This collection of papers by Eva Picardi (1948-2017), one of the most influential Italian philosophers of her generation, examines the work of Gottlob Frege. Picardi combines theoretical and historical considerations to bring out the significance of his work for contemporary philosophy of language.
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Eva Picardi (1948-2017) was one of the most influential Italian analytic philosophers of her generation. She taught for forty years at the University of Bologna, raising three generations of students. This volume presents a selection of Picardi's essays on Frege's philosophy of logic, language, and psychology. Together, these papers provide a close look at the milieu within which Frege operated, and serve to highlight the relevance of his work for contemporary
debates, particularly in the philosophy of language.
One strand in Picardi's work on Frege concerns understanding and contextualizing Frege's anti-psychologism. Picardi contends that Frege was motivated by semantic considerations, much more so than by adherence to Kantian transcendentalism. Furthermore, Picardi draws on her deep knowledge of German, and the fact that she was a native speaker of Italian, to reconstruct the intricacies of Frege's relationship with other logicians of his time-both in Germany, like Kerry and Sigwart, and in Italy,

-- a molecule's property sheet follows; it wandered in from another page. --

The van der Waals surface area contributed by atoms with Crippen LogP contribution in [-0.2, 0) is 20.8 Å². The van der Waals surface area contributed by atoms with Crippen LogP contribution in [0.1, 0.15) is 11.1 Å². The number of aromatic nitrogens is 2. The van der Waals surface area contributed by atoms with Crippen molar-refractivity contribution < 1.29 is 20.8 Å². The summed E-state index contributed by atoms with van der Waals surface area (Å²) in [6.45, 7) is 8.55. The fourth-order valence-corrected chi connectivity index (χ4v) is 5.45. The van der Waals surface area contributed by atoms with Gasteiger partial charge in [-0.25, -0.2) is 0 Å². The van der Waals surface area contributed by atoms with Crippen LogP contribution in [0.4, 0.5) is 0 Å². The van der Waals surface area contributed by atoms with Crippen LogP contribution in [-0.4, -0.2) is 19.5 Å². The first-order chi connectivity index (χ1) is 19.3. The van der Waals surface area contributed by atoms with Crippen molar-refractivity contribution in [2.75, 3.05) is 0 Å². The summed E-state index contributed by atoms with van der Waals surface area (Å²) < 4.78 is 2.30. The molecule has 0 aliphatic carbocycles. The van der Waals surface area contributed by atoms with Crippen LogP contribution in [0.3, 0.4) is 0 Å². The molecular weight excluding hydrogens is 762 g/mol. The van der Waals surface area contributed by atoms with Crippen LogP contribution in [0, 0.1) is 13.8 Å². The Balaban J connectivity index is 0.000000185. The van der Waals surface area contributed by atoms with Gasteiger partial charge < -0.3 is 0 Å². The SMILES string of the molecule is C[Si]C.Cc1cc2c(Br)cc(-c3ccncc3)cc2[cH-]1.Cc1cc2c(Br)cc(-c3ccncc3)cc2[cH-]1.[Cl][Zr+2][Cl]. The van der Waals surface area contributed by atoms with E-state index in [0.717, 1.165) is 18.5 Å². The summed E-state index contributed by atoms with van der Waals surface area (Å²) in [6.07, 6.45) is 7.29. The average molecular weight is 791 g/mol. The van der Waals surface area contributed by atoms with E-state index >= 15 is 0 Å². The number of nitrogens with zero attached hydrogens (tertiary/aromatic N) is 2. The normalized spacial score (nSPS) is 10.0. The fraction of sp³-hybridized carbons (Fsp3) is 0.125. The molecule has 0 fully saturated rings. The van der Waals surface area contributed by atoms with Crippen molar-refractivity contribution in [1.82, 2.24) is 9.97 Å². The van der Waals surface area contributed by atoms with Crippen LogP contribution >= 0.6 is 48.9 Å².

like Peano and his school. Picardi's work shows how the historical and the theoretical (typically treated as separate in contemporary analytic philosophy, even in competition), complement and enrich one another.